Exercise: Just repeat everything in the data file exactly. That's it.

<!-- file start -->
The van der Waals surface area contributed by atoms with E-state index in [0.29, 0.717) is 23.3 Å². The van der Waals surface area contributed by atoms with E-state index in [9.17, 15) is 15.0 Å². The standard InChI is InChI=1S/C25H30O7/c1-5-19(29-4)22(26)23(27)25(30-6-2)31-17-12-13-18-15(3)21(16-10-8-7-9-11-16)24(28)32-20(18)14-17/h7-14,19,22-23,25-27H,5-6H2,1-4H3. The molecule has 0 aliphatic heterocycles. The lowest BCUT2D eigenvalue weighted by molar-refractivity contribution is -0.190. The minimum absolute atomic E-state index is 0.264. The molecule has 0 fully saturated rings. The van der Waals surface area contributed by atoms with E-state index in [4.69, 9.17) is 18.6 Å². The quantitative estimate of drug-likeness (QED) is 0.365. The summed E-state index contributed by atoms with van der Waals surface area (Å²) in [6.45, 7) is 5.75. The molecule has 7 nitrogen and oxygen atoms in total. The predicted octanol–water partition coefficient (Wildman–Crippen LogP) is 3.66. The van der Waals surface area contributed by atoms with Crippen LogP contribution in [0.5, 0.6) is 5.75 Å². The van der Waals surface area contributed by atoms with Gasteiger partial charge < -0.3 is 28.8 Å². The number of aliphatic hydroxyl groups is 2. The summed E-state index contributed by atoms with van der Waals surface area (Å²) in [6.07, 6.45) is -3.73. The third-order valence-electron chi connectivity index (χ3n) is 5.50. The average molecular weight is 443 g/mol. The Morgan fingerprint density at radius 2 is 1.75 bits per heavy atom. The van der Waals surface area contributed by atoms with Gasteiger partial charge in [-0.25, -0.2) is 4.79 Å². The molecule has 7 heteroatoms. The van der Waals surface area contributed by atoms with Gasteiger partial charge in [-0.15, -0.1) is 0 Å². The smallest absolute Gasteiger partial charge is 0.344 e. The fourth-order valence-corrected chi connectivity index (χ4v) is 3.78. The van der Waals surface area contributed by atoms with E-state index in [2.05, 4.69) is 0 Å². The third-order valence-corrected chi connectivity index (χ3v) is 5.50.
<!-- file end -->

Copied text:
The van der Waals surface area contributed by atoms with E-state index in [0.29, 0.717) is 23.3 Å². The van der Waals surface area contributed by atoms with E-state index in [9.17, 15) is 15.0 Å². The standard InChI is InChI=1S/C25H30O7/c1-5-19(29-4)22(26)23(27)25(30-6-2)31-17-12-13-18-15(3)21(16-10-8-7-9-11-16)24(28)32-20(18)14-17/h7-14,19,22-23,25-27H,5-6H2,1-4H3. The molecule has 0 aliphatic heterocycles. The lowest BCUT2D eigenvalue weighted by molar-refractivity contribution is -0.190. The minimum absolute atomic E-state index is 0.264. The molecule has 0 fully saturated rings. The van der Waals surface area contributed by atoms with E-state index in [4.69, 9.17) is 18.6 Å². The quantitative estimate of drug-likeness (QED) is 0.365. The summed E-state index contributed by atoms with van der Waals surface area (Å²) in [6.45, 7) is 5.75. The molecule has 7 nitrogen and oxygen atoms in total. The predicted octanol–water partition coefficient (Wildman–Crippen LogP) is 3.66. The van der Waals surface area contributed by atoms with Crippen LogP contribution in [0.5, 0.6) is 5.75 Å². The van der Waals surface area contributed by atoms with Gasteiger partial charge < -0.3 is 28.8 Å². The number of aliphatic hydroxyl groups is 2. The summed E-state index contributed by atoms with van der Waals surface area (Å²) in [6.07, 6.45) is -3.73. The third-order valence-electron chi connectivity index (χ3n) is 5.50. The average molecular weight is 443 g/mol. The Morgan fingerprint density at radius 2 is 1.75 bits per heavy atom. The van der Waals surface area contributed by atoms with Gasteiger partial charge in [-0.25, -0.2) is 4.79 Å². The molecule has 7 heteroatoms. The van der Waals surface area contributed by atoms with Gasteiger partial charge in [-0.15, -0.1) is 0 Å². The smallest absolute Gasteiger partial charge is 0.344 e. The fourth-order valence-corrected chi connectivity index (χ4v) is 3.78. The van der Waals surface area contributed by atoms with E-state index in [2.05, 4.69) is 0 Å². The third-order valence-corrected chi connectivity index (χ3v) is 5.50.